A study of respectful care during childbirth in Tanzania breaks with tradition by including fathers. The study is different in three ways: (1) it includes fathers in the questioning about the quality of the care; (2) it considers fathers as recipients of certain aspects of maternal healthcare, for example, being informed; and (3) it includes a strong focus on the problem of denial of birth companions to mothers.
The study, like an earlier study from Tanzania in 2014, engaged both mothers and fathers. Fathers were equally involved: six interviews with fathers and six with mothers, and two focus groups with fathers and two with mothers. The mothers and fathers in the study were not necessarily related.
Fathers, like mothers, reported the use of harsh or rude language by providers, towards mothers and also towards fathers. Unlike fathers, mothers also reported positive experiences of encouragement received from providers. This is probably because the exclusion of fathers means that positive interactions with providers are not possible.
Both mothers and fathers reported the negative impacts of long waiting times, for example, a feeling of abandonment. Both mothers and fathers experienced being left uninformed when separated from the baby or from each other. Both mothers and fathers raised concerns about the physical condition of the facilities, and about a negative culture surrounding payments, particularly bribery and extortion.
The researchers consider the denial of the woman’s right to have a birth companion. One mother put it thus:
“I would love my husband to be present at the time of delivery. I would love for him to witness the kind of turmoil we ladies go through during delivery so that he can be more cooperative. Because you may find that some men don’t offer full support to their wives during pregnancy and even delivery because they don’t understand how difficult it is. But if he is present and sees how tough it gets, maybe he will be more supportive. This might change his attitudes a little bit and understand that his wife endures a rough time during pregnancy and labour. This might instil a sense of solidarity and supportiveness towards me. I would really like him to be present during delivery time.”
Fathers too expressed concern about this exclusion, for example:
“Sometimes you face problems. If you want to know about what is going on with your wife….if you do not see your wife during visiting time, you have to go back home and wait for another visitation time. You are not given any information neither can you call your wife because at the time, she is told not to use her phone to communicate unless there is an emergency.”
There is in Tanzania a clash between the desire of mothers and fathers to have fathers present at the birth and the cultural and physical constraints in health services. Another earlier study by the same team in 2018, found that women typically expressed a desire for the father to be involved in the delivery process, sometimes more so than the man himself.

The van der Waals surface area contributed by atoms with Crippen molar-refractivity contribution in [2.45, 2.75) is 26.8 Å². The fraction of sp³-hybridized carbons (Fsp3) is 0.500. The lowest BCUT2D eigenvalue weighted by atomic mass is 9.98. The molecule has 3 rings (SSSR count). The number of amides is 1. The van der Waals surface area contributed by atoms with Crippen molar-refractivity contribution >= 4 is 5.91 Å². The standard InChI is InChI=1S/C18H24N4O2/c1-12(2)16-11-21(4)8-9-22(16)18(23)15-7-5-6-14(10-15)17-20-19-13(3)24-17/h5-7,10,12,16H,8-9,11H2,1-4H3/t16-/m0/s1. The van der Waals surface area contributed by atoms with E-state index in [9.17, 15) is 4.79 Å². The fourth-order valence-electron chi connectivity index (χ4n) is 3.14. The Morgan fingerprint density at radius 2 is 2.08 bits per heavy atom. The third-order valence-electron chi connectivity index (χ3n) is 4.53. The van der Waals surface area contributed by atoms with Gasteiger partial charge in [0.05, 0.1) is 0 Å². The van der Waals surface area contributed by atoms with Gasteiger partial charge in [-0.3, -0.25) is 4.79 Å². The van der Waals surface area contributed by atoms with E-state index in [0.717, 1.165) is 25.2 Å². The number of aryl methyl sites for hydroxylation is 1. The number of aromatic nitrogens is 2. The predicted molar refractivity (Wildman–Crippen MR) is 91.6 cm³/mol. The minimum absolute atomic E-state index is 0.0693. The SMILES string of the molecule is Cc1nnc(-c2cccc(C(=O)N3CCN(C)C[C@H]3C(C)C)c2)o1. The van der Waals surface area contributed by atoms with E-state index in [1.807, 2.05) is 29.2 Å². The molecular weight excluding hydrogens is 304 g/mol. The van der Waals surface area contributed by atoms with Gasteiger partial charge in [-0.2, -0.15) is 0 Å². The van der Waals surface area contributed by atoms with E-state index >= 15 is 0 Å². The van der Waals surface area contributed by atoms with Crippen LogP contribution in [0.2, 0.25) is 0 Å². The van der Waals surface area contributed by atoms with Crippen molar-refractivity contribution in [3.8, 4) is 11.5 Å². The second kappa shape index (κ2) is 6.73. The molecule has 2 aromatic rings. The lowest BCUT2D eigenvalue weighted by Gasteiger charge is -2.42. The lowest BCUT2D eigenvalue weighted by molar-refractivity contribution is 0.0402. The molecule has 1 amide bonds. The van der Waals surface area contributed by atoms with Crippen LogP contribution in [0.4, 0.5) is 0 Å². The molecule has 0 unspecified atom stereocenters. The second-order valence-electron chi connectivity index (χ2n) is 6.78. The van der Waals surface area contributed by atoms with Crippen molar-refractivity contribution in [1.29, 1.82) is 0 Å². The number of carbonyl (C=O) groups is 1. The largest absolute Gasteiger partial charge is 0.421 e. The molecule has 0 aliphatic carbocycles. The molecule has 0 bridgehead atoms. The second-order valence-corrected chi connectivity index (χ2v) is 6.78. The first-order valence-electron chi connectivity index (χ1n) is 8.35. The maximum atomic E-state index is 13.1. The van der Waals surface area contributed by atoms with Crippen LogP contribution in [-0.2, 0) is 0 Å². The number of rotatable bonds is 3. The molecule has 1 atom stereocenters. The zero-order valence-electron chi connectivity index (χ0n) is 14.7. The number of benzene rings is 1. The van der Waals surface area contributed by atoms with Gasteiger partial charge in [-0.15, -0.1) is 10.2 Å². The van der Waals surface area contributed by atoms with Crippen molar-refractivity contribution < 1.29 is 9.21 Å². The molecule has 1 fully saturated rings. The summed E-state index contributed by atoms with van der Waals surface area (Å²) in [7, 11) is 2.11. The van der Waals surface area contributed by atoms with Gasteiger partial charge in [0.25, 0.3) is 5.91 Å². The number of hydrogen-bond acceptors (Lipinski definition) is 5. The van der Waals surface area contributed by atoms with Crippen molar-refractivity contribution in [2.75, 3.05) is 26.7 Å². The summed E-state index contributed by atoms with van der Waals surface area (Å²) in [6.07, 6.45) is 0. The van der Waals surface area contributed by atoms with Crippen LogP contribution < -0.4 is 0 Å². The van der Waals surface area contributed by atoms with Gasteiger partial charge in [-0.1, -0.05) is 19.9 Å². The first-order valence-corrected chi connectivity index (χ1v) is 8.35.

“It is really encouraging when your husband escorts you. In my case, in all my previous deliveries, my husband didn’t escort me. I was hoping he would escort me in the last pregnancy. Some people tried to help me to persuade him but his reply was that he had given me money so I should just hire a taxi. Some old women stood up against him and made sure he came with us. It really felt great to have him there, even though he stayed at the hospital entrance.”
The researchers recommend that “the rights and desires of both the mother and father are taken into account and respected”.
Another study from Tanzania in 2016 found concerns among fathers about quality of care. “The one aspect of quality that men focused on more than women was disrespectful care and health worker attitude.”
Mselle LT, Kohi TW & Dol J (2019), Humanizing birth in Tanzania: A qualitative study on the (mis) treatment of women during childbirth from the perspective of mothers and fathers, BMC Pregnancy and Childbirth 19
Kohi TW, Mselle LT, Dol J & Aston M (2018), When, where and who? Accessing health facility delivery care from the perspective of women and men in Tanzania: A qualitative study, BMC Health Services Research 18
Kimweri A, Hermosilla S, Larson E, Mbaruku G & Kruk ME (2016), Service quality influences delivery decisions: A qualitative study on maternity care in rural Tanzania, Journal of Reproductive Health and Medicine 2.1
McMahon S, George AS, Chebet JJ, Mosha IH, Mpembeni RN & Winch PJ (2014), Experiences of and responses to disrespectful maternity care and abuse during childbirth: A qualitative study with women and men in Morogoro region, Tanzania, BMC Pregnancy and Childbirth 14
Photo: Ericsson. Creative Commons.